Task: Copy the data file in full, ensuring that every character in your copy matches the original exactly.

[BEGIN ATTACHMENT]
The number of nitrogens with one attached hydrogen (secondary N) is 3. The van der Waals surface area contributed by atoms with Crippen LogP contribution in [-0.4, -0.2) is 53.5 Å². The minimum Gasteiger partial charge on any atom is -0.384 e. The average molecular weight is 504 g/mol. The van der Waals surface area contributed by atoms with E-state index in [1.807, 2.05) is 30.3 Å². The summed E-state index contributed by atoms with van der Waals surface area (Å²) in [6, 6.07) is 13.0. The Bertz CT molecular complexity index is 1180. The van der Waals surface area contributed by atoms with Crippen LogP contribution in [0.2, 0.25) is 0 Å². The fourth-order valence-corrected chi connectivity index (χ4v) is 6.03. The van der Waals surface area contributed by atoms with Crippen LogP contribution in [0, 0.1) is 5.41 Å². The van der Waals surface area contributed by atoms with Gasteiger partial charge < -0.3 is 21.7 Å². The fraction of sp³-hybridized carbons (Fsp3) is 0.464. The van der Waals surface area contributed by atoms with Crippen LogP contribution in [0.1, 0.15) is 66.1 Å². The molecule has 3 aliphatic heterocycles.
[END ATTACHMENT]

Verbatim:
The number of nitrogens with one attached hydrogen (secondary N) is 3. The van der Waals surface area contributed by atoms with Crippen LogP contribution in [-0.4, -0.2) is 53.5 Å². The minimum Gasteiger partial charge on any atom is -0.384 e. The average molecular weight is 504 g/mol. The van der Waals surface area contributed by atoms with E-state index in [1.807, 2.05) is 30.3 Å². The summed E-state index contributed by atoms with van der Waals surface area (Å²) in [6, 6.07) is 13.0. The Bertz CT molecular complexity index is 1180. The van der Waals surface area contributed by atoms with Crippen LogP contribution in [0.2, 0.25) is 0 Å². The fourth-order valence-corrected chi connectivity index (χ4v) is 6.03. The van der Waals surface area contributed by atoms with Crippen LogP contribution in [0, 0.1) is 5.41 Å². The van der Waals surface area contributed by atoms with Gasteiger partial charge < -0.3 is 21.7 Å². The fraction of sp³-hybridized carbons (Fsp3) is 0.464. The van der Waals surface area contributed by atoms with Crippen LogP contribution in [0.1, 0.15) is 66.1 Å². The molecule has 3 aliphatic heterocycles.